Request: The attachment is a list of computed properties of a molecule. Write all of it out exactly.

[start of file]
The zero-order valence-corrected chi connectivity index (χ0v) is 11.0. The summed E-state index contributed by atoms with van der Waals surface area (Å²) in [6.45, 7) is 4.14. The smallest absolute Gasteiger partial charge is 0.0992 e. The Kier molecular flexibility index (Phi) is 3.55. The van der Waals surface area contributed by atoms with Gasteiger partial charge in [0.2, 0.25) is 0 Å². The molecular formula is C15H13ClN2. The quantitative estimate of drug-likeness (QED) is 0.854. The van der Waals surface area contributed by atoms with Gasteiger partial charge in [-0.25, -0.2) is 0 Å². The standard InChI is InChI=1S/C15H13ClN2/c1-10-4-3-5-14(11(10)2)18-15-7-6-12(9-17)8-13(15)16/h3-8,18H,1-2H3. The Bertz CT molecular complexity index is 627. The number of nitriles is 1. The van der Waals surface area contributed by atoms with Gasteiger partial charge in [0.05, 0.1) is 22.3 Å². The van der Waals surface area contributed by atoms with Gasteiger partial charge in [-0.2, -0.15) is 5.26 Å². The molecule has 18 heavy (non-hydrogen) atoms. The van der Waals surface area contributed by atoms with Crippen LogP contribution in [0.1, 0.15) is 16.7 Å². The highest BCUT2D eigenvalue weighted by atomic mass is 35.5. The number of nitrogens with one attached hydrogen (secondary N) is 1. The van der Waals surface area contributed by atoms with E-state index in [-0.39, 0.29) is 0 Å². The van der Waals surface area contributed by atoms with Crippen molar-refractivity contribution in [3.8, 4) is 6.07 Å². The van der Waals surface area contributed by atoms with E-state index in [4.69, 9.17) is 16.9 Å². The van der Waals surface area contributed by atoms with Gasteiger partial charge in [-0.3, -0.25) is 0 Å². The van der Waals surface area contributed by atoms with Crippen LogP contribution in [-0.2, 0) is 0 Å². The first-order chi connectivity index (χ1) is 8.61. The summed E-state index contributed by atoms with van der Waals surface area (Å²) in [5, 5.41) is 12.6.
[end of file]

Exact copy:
The zero-order valence-corrected chi connectivity index (χ0v) is 11.0. The summed E-state index contributed by atoms with van der Waals surface area (Å²) in [6.45, 7) is 4.14. The smallest absolute Gasteiger partial charge is 0.0992 e. The Kier molecular flexibility index (Phi) is 3.55. The van der Waals surface area contributed by atoms with Gasteiger partial charge in [0.2, 0.25) is 0 Å². The molecular formula is C15H13ClN2. The quantitative estimate of drug-likeness (QED) is 0.854. The van der Waals surface area contributed by atoms with Gasteiger partial charge in [-0.25, -0.2) is 0 Å². The standard InChI is InChI=1S/C15H13ClN2/c1-10-4-3-5-14(11(10)2)18-15-7-6-12(9-17)8-13(15)16/h3-8,18H,1-2H3. The Bertz CT molecular complexity index is 627. The number of nitriles is 1. The van der Waals surface area contributed by atoms with Gasteiger partial charge in [0.05, 0.1) is 22.3 Å². The van der Waals surface area contributed by atoms with Gasteiger partial charge in [-0.2, -0.15) is 5.26 Å². The molecule has 18 heavy (non-hydrogen) atoms. The van der Waals surface area contributed by atoms with Crippen LogP contribution in [0.1, 0.15) is 16.7 Å². The highest BCUT2D eigenvalue weighted by atomic mass is 35.5. The number of nitrogens with one attached hydrogen (secondary N) is 1. The van der Waals surface area contributed by atoms with E-state index in [-0.39, 0.29) is 0 Å². The van der Waals surface area contributed by atoms with Crippen molar-refractivity contribution in [3.8, 4) is 6.07 Å². The van der Waals surface area contributed by atoms with E-state index in [4.69, 9.17) is 16.9 Å². The van der Waals surface area contributed by atoms with Gasteiger partial charge in [-0.3, -0.25) is 0 Å². The van der Waals surface area contributed by atoms with Crippen LogP contribution in [-0.2, 0) is 0 Å². The first-order chi connectivity index (χ1) is 8.61. The summed E-state index contributed by atoms with van der Waals surface area (Å²) in [5, 5.41) is 12.6.